Black Tie Dynasty
Strangeways, here we come
By Jim Phillips
The first time I saw Black Tie Dynasty was at a little club on the crusty edge of downtown Dallas called The Double-Wide. A little after midnight, the band shoved their way onto the stage as I waited, sipping a drink in the back of the darkened, bunker-like room. Eventually things settled and their set began.
From the start I had a shuddering suspicion I was feeling something I’d felt before. Near the end of the second song, I placed it. It felt like the reveling I’d done, years ago, in the newness and genius glow of bands like The Smiths, Echo and the Bunnymen, and The Jesus and Mary Chain.
But make no mistake, Black Tie Dynasty do not make lame references to or rehash music from our past. They don’t ape genres or imitate styles. Instead, they channel a sound that has been fermenting for years in the minds of the musically aware, like good whiskey in an oak barrel. Filtered through the terrific noise of that first night, I began to realize what was going on: This band was going places. They may very well be The Next Big Thing.
Since signing with Idol Records in 2005, Black Tie Dynasty have done nothing but climb upward, hand over hand, toward musical success. With nationwide radio airplay and a seemingly endless touring schedule, they are a band that is graciously living in their prime. By that I mean Black Tie Dynasty knows what it takes to make it. They possess the valuable skill of making not only the performance aspect of great music seem effortless, but the day-to-day business aspects as well. Like a rare athlete, there is some part of them, at their core, that's not even trying—because trying would imply they're not doing exactly what they were built to do. And that subject just isn’t open for debate.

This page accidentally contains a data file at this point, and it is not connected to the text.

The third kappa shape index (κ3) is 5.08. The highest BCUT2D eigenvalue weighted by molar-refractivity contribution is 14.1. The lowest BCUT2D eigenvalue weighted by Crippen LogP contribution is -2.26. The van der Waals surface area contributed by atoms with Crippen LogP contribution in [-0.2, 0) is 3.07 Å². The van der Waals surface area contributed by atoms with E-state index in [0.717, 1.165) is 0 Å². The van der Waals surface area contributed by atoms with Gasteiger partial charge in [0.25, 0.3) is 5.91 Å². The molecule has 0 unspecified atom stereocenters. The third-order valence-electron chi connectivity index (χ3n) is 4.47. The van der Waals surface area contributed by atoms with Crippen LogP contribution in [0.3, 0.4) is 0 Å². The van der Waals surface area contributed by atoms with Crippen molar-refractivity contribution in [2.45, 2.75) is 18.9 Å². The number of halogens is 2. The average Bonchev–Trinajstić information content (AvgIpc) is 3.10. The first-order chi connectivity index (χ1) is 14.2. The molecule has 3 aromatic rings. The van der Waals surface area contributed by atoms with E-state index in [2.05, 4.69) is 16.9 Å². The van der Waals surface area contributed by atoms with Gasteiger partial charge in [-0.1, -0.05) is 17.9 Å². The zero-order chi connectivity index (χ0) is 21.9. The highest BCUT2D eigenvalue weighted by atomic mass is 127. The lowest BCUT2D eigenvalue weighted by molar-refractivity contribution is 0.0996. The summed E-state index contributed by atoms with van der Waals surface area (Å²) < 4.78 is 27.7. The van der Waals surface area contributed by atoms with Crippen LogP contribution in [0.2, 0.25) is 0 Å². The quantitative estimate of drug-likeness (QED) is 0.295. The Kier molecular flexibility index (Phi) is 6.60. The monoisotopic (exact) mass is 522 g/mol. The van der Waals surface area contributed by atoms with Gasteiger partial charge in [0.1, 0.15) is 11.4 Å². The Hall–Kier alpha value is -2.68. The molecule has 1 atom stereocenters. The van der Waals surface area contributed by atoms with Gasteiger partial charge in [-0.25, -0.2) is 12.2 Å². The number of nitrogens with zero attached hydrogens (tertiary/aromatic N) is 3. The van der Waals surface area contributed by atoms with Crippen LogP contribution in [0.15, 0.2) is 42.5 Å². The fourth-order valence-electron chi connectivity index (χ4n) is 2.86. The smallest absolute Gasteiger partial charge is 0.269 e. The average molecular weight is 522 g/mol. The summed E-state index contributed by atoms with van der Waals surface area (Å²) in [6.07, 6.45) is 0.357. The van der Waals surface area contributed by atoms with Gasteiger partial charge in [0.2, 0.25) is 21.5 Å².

This Wednesday, you’ll have the chance to witness the good-natured and flawless performance of Fort Worth’s favorite (and slightly prodigal) sons. I have yet to miss a BTD appearance in Albuquerque. And if you have, then it’s high time you got caught up.
Black Tie Dynasty play Wednesday, June 20, at Atomic Cantina. The Dirty Novels open. Free, 21+.
Sloan Armitage • singer-